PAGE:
America’s Wealth Inequality Has Reached Staggering New Levels
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Most concerning is the potential for these wealth hoarders to use their outsized bank accounts to buy outsized power over our government.
Note: Listen to our interview with Chuck Collins and Josh Hoxie about the report and more on Clearing the FOG Radio. – Kevin Zeese and Margaret Flowers
Jeff Bezos recently became the richest person on earth.
Bezos, head of the online retail behemoth Amazon, saw his wealth jump by $10 billion in just the past month to now more than $90 billion. That’s a stunning leap. But what’s truly stunning is that Bezos and the next two wealthiest Americans, Bill Gates and Warren Buffett, together now own more wealth than the entire bottom half of the American population combined.
The rich are getting richer.
We tracked the rise of today’s uber-wealthy in a new report, “Billionaire Bonanza 2017: The Forbes 400 and the Rest of Us,” published by the Institute for Policy Studies. We compared those at the top to the rest of the nation, whose economic condition isn’t plastered on the glossy pages of Forbes magazine, but instead buried in a study the Federal Reserve releases every three years.
We looked specifically at wealth — the money left over after totaling a family’s assets and subtracting their debt. Wealth is where the past meets the present. It’s a more accurate depiction of economic status than income, which just shows how much money one makes in a given year.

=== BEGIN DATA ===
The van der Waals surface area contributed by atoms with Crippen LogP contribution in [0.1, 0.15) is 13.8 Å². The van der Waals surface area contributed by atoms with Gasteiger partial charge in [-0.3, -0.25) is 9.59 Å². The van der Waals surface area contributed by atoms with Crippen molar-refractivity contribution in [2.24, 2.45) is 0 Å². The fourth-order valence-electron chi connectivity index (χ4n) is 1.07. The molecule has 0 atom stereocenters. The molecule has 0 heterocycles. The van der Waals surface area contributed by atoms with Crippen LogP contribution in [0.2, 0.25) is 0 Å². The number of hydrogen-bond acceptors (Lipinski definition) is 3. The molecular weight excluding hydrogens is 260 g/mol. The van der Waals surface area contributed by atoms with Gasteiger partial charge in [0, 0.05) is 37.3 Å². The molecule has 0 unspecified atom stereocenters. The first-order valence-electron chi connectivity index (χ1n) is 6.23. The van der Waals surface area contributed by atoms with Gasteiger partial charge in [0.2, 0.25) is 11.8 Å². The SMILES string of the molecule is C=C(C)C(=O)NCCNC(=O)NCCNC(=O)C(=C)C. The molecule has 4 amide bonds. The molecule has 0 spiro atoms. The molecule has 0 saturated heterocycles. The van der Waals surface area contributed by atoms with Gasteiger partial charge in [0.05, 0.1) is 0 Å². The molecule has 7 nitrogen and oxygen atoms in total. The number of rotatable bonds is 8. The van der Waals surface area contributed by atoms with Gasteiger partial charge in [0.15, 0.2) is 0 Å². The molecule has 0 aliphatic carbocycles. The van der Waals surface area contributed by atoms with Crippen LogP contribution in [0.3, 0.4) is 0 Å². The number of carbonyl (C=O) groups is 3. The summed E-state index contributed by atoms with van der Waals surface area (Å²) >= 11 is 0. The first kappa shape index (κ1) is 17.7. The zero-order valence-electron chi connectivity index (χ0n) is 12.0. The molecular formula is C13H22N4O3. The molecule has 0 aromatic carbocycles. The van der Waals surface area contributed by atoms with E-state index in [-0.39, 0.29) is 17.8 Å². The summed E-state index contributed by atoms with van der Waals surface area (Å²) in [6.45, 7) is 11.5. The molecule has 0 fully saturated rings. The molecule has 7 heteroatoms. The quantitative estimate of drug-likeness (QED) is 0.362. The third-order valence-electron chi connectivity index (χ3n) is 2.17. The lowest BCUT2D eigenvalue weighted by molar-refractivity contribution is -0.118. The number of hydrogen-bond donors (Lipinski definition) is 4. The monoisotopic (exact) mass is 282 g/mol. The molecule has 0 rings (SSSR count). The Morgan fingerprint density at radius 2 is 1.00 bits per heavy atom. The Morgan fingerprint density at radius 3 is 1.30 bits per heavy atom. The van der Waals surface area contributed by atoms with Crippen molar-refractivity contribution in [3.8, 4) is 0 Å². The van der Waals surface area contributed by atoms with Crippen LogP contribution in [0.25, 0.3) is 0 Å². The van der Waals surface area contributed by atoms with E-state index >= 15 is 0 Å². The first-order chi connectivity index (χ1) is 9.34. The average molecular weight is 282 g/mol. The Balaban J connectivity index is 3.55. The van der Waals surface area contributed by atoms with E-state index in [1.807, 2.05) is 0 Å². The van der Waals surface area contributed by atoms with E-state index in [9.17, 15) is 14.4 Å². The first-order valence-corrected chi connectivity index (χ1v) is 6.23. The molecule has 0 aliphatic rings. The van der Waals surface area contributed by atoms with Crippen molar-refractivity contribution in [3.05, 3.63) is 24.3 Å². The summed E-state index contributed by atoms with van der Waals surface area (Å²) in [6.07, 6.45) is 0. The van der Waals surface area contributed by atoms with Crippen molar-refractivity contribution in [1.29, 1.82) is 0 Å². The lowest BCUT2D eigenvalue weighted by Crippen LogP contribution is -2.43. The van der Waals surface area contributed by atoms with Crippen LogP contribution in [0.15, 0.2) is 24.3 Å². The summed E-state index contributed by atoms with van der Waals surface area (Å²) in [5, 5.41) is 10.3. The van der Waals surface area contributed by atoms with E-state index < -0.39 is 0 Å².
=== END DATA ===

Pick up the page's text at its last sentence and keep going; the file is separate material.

When Forbes first started compiling their famous list of the 400 wealthiest Americans in 1982, just $75 million would get you ranked. Even after accounting for inflation, that’s still less than $200 million in today’s dollars.
These days, the price of admission is a record $2 billion — more than 10 times higher.
This group of just 400 multi-billionaires owns a combined $2.68 trillion. That’s trillion with a T. And it’s more wealth than the bottom 64 percent of the U.S. population, an estimated 204 million people. That’s more people than the populations of Canada and Mexico combined.
On the other side of the economic spectrum, where the rest of the country resides, economic conditions are largely stagnant. The median family owns about $80,000 in wealth, excluding durable consumer goods like cars and appliances. This figure is essentially unchanged from 1983, when the Federal Reserve first started tracking household assets using a uniform survey.
In other words, despite 30 years of economic growth, the typical American family has barely seen a budge in their economic standing.
Today, about one in five households lives in “underwater nation,” with either zero or negative wealth. That figure is even higher for black and Latino households, the result of decades of discrimination.
We are witnessing the rising concentration and consolidation of our nation’s wealth into fewer and fewer hands. Most concerning is the potential for these wealth hoarders to use their outsized bank accounts to buy outsized power over our government.
A surefire way to make today’s economic inequality greater is to offer a massive tax break to the very wealthy, as President Trump’s “tax reform” plan would do. In fact, major tax breaks for the already wealthy is a big part of what’s created the inequality we see today.
When three people own more than half the country, and when a fifth of us have nothing, that’s the exact opposite of what we need to be doing.